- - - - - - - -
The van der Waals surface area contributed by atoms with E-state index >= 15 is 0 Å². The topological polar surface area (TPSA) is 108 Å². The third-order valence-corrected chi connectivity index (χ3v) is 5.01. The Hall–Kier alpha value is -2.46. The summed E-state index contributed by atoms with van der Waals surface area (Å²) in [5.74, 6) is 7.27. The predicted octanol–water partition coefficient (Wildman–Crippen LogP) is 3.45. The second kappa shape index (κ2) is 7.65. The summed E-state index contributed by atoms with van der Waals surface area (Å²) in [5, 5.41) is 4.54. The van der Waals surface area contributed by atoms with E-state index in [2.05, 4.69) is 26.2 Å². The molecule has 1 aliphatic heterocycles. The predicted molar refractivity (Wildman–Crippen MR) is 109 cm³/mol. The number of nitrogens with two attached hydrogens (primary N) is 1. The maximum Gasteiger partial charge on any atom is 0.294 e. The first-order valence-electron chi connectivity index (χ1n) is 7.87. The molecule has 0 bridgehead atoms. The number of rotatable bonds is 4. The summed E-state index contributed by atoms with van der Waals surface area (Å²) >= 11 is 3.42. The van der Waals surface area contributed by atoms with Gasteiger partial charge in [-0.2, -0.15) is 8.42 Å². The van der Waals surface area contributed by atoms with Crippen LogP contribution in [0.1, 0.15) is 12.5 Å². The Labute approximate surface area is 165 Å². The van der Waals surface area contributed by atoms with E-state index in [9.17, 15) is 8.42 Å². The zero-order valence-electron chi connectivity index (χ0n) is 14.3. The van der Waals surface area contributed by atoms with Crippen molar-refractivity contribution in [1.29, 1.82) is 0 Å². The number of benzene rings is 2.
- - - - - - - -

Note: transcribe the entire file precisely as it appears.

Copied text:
The van der Waals surface area contributed by atoms with E-state index >= 15 is 0 Å². The topological polar surface area (TPSA) is 108 Å². The third-order valence-corrected chi connectivity index (χ3v) is 5.01. The Hall–Kier alpha value is -2.46. The summed E-state index contributed by atoms with van der Waals surface area (Å²) in [5.74, 6) is 7.27. The predicted octanol–water partition coefficient (Wildman–Crippen LogP) is 3.45. The second kappa shape index (κ2) is 7.65. The summed E-state index contributed by atoms with van der Waals surface area (Å²) in [5, 5.41) is 4.54. The van der Waals surface area contributed by atoms with E-state index in [2.05, 4.69) is 26.2 Å². The molecule has 1 aliphatic heterocycles. The predicted molar refractivity (Wildman–Crippen MR) is 109 cm³/mol. The number of nitrogens with two attached hydrogens (primary N) is 1. The maximum Gasteiger partial charge on any atom is 0.294 e. The first-order valence-electron chi connectivity index (χ1n) is 7.87. The molecule has 0 bridgehead atoms. The number of rotatable bonds is 4. The summed E-state index contributed by atoms with van der Waals surface area (Å²) >= 11 is 3.42. The van der Waals surface area contributed by atoms with Gasteiger partial charge in [-0.2, -0.15) is 8.42 Å². The van der Waals surface area contributed by atoms with Crippen LogP contribution in [0.1, 0.15) is 12.5 Å². The Labute approximate surface area is 165 Å². The van der Waals surface area contributed by atoms with E-state index in [9.17, 15) is 8.42 Å². The zero-order valence-electron chi connectivity index (χ0n) is 14.3. The van der Waals surface area contributed by atoms with Crippen molar-refractivity contribution in [1.29, 1.82) is 0 Å². The number of benzene rings is 2.